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For many individuals, their first experience hiking along a scenic trail, navigating a river, angling for an elusive trout, or conquering a challenging biking path is often made possible by an outfitter, guide, volunteer club, university outdoor program, or non-profit outdoor organization.

These outdoor leaders and organizations play a crucial role in connecting diverse groups from different backgrounds and communities to the natural world. Outdoor leaders ensure that outdoor ventures are enjoyable and reasonably safe, and also nurture a sense of environmental stewardship. Through their leadership, people from all walks of life are able to develop meaningful connections to the expansive landscapes and waters of the United States.

In order to offer these outdoor opportunities, outdoor leaders are required to obtain special recreation permits from the agencies that manage the lands and waters they plan to visit. Unfortunately, the process for obtaining these permits is cumbersome, and not flexible enough to adapt to the evolving needs of the diverse user groups seeking access to public lands and waters. This inflexibility unnecessarily restricts opportunities for the public to experience these spaces, limits outdoor job growth, and undermines the economic vitality of rural communities dependent on recreational tourism.

To confront these challenges and enhance access to outdoor experiences, a dedicated alliance of leaders within the outdoor industry has founded the Coalition for Outdoor Access (COA).

What Makes COA’s Work So Important

  • Elevating the Outdoor Experience

    Outdoor leaders elevate the outdoor experience for participants. 

  • Educational Emphasis

    Outdoor leaders not only lead experiences but also educate, imparting proper techniques, area history, conservation values, resource protection, and more. Through their expertise, they cultivate a reverence for the land through shared encounters. 

  • Enabling All to Participate

    Many individuals face barriers in accessing public spaces due to transportation limitations, lack of equipment, and insufficient knowledge or mentorship for a successful outing. Guided outdoor activities break down these barriers, enabling more inclusive participation. 

  • Safety Enhancement

    Issues often arise when novices try to imitate other users without adequate preparation. Professionally trained outdoor leaders are vigilant in protecting against dangerous incidents. They know the landscape well and are familiar with its unique hazards. This reduces risks and maximizes learning and enjoyment.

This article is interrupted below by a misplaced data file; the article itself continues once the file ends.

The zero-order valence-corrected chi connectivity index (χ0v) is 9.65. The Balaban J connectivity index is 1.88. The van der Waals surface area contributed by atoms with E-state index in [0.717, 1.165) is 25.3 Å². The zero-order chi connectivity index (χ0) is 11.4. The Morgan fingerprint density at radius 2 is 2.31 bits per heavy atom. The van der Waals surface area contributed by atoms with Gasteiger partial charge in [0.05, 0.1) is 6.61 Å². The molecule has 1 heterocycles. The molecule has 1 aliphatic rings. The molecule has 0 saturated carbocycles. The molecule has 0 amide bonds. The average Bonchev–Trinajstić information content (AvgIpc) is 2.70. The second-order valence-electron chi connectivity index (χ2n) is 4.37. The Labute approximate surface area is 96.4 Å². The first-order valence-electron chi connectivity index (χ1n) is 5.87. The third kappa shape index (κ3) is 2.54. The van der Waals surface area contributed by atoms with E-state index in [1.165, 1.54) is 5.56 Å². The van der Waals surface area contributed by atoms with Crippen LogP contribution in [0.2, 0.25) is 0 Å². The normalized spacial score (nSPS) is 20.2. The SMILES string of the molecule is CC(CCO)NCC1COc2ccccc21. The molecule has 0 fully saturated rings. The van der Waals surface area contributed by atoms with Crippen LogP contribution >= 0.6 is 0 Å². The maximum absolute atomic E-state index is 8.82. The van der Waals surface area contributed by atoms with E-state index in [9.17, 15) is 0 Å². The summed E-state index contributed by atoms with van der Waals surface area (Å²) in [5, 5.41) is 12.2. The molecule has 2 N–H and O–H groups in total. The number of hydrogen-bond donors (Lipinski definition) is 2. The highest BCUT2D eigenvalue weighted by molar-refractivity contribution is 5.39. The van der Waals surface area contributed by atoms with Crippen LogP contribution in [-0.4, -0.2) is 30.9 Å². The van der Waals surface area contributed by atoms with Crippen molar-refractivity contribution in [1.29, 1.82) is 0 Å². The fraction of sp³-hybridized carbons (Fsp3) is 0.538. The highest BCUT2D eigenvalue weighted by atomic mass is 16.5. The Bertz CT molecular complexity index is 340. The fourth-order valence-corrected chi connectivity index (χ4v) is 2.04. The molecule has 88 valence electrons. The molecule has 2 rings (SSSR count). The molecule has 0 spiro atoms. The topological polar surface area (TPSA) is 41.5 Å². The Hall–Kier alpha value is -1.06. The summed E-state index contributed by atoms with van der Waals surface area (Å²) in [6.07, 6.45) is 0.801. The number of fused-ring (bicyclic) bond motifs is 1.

• Championing Resource Protection

    Outdoor leaders comprehend and convey the importance of preserved habitats and lands. As stakeholders reliant on public lands and waterways, outdoor businesses and organizations become essential advocates for responsible use and ethical conduct. They ensure visitors are abiding by rules and regulations and practicing low-impact visitation that ensures America’s public lands will be protected for generations to come. 


  • White paper on challenges in the outfitter-guide permitting system, Spring 2015 Review PDF »

  • Policy recommendations for improvements in the outfitter-guide permitting system, Spring 2016 Review PDF »

  • Comments on U.S. Department of the Interior Secretarial Order 3356, October 2017 Review PDF »

  • Comments on National Park Service Proposed Fee Increases at National Parks to Address Maintenance Backlog, November 2017 Review PDF »

  • Comments on United States Forest Service (USFS) Advanced Notice of Proposed Rulemaking on National Environmental Policy Act Compliance, January 2018 Review PDF »

  • Comments on U.S. Department of the Interior Secretarial Order 3366, June 2018 Review PDF »

  • Comments on Senate Committee on Energy and Natural Resources Full Committee Hearing to Examine Opportunities to Improve Access, Infrastructure, and Permitting for Outdoor Recreation, March 2019 Review PDF »

  • Press Release on Introduction of the SOAR Act, May 23, 2019 Review PDF »

  • Comments on House Subcommittee on National Parks, Forests, and Public Lands Legislative Hearing on the Simplifying Outdoor Access for Recreation Act and the Recreation Not Red Tape Act, September 2019 Review PDF »

  • Vote Recommendation Letter for the House Natural Resources Committee Markup on July 28, 2020 Review PDF »

  • Testimony on the SOAR Act for the House Natural Resources Committee Subcommittee on National Parks, Forests and Public Lands Legislative Hearing June 8, 2021 Review PDF »

  • Vote Recommendation Letter for the House Natural Resources Committee Markup on October 13, 2021 Review PDF »

  • Views Statement on the SOAR Act and Outdoor Recreation Act for the Senate Energy and Natural Resources Committee Legislative Hearing December 2, 2021 Review PDF »

  • COA Comments on the U.S. Forest Service’s Notice of Proposed Rulemaking on Cost Recovery June 20, 2023 Review PDF »

  • COA Comments on the National Park Service On-Line Commercial Use Authorization Application and Reporting System September 20, 2023 Review PDF »